I think that living openly as a follower of Christ can feel like that sometimes. The gospel or good news and our identification with Jesus Christ often brings ridicule, ostracism, and pseudo feelings of shame. We are falsely accused by those people that do not understand or those that merely hate us for what we stand for. To be slandered or accused of wrong doing, when one is fully innocent, can bring all kinds of mixed emotions. We do what is right only for our words or our actions to be twisted and distorted by the EVIL ONE in such a way that we appear as the wrong doer. Sound familiar? This is simply part and parcel of what it means to be a fully devoted follower of Christ. If they hated Him, they will surely hate us.

The Apostle Paul knew and understood what it was like to be hated and persecuted by evil men. That denial and hatred of the good news of Jesus Christ by Paul’s opposition would eventually lead to his death and martyrdom. Yet Paul, in the midst of  violent opposition and persecution proclaimed,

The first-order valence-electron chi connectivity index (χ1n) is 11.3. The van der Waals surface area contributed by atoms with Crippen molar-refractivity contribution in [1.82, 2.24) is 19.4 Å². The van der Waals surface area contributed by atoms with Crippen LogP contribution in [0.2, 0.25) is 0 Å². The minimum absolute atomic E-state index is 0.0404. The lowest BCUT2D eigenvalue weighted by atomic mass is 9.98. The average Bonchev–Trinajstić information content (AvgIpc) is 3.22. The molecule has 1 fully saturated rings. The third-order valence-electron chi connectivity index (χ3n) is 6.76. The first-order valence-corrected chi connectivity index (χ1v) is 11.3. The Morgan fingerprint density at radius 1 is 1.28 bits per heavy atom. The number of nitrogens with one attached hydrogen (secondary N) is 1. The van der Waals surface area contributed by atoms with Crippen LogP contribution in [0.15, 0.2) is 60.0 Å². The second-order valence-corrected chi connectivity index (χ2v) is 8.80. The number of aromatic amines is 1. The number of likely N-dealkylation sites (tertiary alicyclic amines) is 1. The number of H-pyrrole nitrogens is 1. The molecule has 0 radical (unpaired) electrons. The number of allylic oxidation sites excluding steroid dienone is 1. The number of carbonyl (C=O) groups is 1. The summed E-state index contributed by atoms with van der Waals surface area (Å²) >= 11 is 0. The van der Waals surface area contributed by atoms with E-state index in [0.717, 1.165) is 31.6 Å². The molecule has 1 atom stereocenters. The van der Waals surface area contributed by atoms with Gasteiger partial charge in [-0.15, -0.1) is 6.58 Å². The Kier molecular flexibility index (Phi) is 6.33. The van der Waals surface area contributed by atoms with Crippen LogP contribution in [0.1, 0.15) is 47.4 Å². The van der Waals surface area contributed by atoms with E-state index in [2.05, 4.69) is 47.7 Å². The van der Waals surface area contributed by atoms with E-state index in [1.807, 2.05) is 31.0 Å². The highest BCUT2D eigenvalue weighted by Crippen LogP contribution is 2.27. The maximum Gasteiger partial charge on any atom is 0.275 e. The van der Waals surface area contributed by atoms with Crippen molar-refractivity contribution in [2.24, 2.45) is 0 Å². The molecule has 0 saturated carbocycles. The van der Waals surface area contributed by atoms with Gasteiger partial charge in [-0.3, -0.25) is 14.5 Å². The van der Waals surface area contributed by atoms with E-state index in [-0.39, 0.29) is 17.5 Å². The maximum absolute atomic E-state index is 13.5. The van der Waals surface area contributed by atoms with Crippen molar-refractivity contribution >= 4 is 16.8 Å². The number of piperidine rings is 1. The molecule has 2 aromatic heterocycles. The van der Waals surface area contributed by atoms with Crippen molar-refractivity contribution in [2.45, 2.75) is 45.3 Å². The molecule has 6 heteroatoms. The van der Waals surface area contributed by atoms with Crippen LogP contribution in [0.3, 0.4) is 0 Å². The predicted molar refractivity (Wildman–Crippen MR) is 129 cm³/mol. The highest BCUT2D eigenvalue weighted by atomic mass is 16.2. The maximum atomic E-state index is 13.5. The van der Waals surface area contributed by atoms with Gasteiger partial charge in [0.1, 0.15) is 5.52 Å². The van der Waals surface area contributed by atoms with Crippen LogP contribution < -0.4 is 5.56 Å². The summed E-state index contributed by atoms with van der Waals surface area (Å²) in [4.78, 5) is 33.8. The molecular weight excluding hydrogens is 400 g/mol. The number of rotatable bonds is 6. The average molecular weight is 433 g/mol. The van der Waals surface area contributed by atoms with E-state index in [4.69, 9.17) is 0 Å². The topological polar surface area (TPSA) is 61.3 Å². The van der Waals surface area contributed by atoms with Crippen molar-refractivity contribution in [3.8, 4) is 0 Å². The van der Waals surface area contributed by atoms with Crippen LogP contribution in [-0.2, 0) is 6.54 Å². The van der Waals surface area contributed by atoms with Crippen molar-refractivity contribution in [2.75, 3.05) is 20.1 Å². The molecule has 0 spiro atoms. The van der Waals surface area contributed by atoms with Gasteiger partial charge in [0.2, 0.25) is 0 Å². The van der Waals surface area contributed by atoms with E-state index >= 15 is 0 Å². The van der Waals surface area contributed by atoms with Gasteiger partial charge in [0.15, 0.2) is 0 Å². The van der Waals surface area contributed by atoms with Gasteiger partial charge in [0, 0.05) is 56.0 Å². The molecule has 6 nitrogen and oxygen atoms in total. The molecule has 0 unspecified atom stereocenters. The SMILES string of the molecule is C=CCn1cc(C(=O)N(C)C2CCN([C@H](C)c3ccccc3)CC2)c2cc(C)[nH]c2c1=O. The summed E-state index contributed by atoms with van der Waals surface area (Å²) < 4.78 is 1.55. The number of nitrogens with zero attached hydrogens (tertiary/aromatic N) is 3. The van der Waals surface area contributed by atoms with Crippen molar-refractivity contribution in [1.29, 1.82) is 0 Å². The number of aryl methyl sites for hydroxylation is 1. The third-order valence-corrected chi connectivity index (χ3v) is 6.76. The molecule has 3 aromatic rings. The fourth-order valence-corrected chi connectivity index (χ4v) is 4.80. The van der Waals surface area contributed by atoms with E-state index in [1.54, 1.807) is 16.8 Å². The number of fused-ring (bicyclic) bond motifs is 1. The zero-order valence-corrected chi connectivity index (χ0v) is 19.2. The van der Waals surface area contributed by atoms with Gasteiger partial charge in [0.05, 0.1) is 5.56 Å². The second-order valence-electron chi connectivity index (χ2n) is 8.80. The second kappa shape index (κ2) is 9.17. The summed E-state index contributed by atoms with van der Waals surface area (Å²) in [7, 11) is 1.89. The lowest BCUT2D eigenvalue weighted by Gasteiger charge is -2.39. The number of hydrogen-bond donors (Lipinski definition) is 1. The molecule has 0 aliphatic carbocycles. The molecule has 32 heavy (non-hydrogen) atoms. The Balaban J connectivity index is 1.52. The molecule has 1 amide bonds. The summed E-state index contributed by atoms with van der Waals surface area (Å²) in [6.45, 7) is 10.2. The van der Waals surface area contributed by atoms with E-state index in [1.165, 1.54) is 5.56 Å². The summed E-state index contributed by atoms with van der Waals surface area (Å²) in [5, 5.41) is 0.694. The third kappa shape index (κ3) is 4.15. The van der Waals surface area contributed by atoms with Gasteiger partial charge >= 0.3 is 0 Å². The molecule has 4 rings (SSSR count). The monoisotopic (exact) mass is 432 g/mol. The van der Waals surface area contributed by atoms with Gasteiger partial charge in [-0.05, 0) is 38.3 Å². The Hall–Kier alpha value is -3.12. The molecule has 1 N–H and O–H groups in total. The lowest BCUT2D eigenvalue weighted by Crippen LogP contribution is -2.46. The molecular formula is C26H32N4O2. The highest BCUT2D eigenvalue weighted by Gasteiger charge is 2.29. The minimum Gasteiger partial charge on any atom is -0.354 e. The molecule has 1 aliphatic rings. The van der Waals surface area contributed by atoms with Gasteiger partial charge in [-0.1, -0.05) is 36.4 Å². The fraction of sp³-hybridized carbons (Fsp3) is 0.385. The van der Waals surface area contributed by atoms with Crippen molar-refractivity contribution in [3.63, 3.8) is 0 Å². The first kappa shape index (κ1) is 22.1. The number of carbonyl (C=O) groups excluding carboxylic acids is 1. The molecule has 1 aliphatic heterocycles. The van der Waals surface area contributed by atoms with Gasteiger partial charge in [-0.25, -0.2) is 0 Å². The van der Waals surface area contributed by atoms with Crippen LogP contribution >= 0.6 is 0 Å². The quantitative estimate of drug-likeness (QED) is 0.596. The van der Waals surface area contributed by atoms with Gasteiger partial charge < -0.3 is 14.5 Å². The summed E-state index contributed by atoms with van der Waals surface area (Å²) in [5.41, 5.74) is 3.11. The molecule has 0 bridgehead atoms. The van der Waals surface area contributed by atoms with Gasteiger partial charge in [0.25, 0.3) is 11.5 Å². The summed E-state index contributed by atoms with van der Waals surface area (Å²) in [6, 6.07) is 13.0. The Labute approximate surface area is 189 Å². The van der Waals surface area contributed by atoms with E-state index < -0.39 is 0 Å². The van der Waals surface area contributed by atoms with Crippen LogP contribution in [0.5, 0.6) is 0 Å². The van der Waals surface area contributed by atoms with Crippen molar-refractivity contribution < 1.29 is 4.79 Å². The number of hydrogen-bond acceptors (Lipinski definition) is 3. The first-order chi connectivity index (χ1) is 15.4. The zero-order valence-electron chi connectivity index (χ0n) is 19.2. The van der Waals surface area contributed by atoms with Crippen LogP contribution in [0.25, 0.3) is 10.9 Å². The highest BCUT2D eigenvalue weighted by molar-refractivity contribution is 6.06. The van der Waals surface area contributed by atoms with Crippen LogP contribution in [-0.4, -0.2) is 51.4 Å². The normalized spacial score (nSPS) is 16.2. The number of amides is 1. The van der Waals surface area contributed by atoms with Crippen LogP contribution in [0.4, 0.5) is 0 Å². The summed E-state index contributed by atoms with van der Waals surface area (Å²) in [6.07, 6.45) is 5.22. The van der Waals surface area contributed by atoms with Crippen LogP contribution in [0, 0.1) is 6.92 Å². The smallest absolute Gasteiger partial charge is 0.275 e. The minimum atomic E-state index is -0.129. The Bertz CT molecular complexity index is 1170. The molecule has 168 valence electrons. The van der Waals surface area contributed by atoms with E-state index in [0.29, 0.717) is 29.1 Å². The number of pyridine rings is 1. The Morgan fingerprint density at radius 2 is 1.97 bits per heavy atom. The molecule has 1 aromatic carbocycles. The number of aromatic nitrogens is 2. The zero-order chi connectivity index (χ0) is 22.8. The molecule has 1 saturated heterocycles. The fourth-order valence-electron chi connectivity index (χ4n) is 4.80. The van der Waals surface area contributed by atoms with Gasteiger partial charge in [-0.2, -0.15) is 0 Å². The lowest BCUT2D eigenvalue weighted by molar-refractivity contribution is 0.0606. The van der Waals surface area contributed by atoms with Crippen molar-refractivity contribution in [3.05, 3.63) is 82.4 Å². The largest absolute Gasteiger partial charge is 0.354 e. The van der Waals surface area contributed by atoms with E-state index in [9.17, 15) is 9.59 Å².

For I am not ashamed of this Good News about Christ. It is the power of God at work, saving everyone who believes – the Jew first and also the Gentile. Romans 1:16 NLT

Paul knew the personal cost of identifying with Jesus. He also knew the consequences of shrinking back and denying his master.

If anyone is ashamed of me and my message in these adulterous and sinful days, the Son of Man will be ashamed of that person when he returns in the glory of his Father with the holy angels. Mark 8:38 NLT

This is where the rubber meets the road for Christians. To be a fully devoted follower of Christ will cost us everything, perhaps even our very lives. So don’t be ashamed, don’t be afraid – we are merely strangers passing through a foreign land. There is a better place for all those who trust in God’s saving grace.

For to me, to live is Christ and to die is gain. Philippians 1:21 NIV